John Holland fined in Comcare’s first WHS Act prosecution (Media release)
8 June 2016
Construction company John Holland has been convicted and fined $130,000 over an incident that endangered the lives of two Adelaide motorists.
This marks the first criminal prosecution brought by federal regulator Comcare under the Commonwealth Work Health and Safety Act that replaced the Occupational Health and Safety Act in 2012.
At a hearing in Adelaide Magistrates Court in December 2015, John Holland pleaded guilty to two charges of failing in its work health and safety duty during construction of the city’s South Road Superway.
The incident involved workers sub-contracted to the project’s Urban Superway joint venture that included John Holland and two other companies.
Workers were installing a four-metre concrete drain pipe on the elevated road on 15 June 2012 when a two-metre, 40 kilogram section broke off and fell around 15 metres into evening peak hour traffic.
The pipe hit two cars stopped at traffic lights below on South Road in Angle Park, smashing the windscreen of one vehicle. No one was injured.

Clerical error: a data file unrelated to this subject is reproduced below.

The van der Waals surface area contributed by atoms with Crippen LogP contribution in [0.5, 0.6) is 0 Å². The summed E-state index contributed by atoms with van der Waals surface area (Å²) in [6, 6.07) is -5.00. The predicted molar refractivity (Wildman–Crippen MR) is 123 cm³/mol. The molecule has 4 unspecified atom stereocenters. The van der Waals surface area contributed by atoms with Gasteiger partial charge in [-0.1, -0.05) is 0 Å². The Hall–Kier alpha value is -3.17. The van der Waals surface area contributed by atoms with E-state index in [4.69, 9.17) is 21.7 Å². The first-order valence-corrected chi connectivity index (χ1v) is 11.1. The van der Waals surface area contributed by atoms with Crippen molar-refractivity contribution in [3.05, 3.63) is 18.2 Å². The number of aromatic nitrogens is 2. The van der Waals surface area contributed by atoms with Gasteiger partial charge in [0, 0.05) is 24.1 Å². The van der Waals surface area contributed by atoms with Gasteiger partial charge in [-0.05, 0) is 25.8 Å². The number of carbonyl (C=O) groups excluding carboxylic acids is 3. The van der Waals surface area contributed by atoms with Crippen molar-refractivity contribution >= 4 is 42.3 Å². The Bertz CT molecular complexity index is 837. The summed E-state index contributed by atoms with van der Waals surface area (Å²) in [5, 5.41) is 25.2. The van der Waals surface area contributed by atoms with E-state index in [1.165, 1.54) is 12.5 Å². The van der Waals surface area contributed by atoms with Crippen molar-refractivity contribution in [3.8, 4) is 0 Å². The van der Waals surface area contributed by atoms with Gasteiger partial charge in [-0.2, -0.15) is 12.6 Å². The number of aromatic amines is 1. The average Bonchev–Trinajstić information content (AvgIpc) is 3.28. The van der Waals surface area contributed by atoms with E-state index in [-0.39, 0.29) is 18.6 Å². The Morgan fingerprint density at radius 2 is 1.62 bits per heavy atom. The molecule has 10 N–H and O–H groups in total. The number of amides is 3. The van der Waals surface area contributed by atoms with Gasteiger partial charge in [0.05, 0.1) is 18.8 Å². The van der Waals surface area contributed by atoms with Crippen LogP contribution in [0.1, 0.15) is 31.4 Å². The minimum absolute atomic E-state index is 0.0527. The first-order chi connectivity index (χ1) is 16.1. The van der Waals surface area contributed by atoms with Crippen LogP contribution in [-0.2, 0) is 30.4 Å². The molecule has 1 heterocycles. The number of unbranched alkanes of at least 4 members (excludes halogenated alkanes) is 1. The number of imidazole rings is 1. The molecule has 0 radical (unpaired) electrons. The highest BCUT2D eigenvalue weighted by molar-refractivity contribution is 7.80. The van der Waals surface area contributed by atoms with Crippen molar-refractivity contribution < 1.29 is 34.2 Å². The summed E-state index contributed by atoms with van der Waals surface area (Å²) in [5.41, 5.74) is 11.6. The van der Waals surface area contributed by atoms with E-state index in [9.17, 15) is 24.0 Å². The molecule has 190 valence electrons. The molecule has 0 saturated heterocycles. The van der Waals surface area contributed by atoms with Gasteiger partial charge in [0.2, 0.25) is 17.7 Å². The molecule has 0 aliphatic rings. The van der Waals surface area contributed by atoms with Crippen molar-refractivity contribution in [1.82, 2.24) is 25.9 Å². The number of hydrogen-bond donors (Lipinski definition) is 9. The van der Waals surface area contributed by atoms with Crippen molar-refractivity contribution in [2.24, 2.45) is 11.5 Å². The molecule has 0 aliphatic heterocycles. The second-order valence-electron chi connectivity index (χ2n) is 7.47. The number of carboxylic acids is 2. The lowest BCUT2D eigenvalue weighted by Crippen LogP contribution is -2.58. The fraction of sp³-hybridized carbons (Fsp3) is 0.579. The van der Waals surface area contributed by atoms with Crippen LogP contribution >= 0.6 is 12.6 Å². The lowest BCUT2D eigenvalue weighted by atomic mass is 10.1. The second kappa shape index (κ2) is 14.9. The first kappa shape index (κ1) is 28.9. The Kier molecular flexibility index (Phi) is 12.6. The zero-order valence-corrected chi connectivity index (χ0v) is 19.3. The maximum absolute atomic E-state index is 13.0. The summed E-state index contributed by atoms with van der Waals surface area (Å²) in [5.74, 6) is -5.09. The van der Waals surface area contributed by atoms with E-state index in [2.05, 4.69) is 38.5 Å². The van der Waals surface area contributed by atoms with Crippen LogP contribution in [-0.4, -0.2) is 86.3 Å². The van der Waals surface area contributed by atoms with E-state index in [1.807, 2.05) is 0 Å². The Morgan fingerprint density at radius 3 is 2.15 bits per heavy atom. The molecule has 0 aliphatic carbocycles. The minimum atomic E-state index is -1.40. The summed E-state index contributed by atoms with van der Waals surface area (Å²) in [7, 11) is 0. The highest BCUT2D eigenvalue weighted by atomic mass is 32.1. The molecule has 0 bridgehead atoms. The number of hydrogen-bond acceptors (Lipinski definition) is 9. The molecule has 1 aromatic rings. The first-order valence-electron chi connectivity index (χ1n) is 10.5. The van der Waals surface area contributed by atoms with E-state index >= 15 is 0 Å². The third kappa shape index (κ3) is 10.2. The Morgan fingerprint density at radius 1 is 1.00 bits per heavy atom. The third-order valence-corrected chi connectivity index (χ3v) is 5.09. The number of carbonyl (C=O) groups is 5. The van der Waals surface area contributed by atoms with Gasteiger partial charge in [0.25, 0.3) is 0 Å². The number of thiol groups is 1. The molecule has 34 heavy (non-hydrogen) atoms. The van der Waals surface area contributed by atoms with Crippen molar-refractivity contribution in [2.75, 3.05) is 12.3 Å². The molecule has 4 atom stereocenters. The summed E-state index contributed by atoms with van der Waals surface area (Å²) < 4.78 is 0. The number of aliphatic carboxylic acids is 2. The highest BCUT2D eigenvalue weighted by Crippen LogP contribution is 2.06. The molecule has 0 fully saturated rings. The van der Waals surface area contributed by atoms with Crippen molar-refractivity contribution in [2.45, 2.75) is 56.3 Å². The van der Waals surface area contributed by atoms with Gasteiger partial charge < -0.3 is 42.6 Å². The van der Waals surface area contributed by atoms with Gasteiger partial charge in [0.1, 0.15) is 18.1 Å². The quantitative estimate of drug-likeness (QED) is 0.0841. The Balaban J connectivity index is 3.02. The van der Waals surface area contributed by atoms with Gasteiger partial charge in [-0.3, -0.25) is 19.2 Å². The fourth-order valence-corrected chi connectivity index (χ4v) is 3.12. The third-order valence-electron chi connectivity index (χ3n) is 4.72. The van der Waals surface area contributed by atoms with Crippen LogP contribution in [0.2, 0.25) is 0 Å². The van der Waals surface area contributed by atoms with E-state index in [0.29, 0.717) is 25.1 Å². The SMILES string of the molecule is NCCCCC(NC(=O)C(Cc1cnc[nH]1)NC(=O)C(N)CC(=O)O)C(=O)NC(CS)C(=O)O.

The workers used a fibre sling to manoeuvre the pipe into position. The pipe snapped because it was not properly supported.
In sentencing today, Magistrate Paul Foley found John Holland did not carry out a risk assessment for the job or ensure the work was done safely, exposing the drivers to the risk of serious injury or death.
“The very nature of what was being done gives rise to an identifiable risk of serious harm or worse to anyone below where the work was being undertaken,” Mr Foley said in his judgement.
Comcare Chief Executive Officer Jennifer Taylor welcomed the penalty.
“This case is a clear example of failing to meet work health and safety obligations,”
Ms Taylor said.
“The drivers whose cars were hit by the pipe were exposed to risks that were entirely preventable.”
Photographs available on request.
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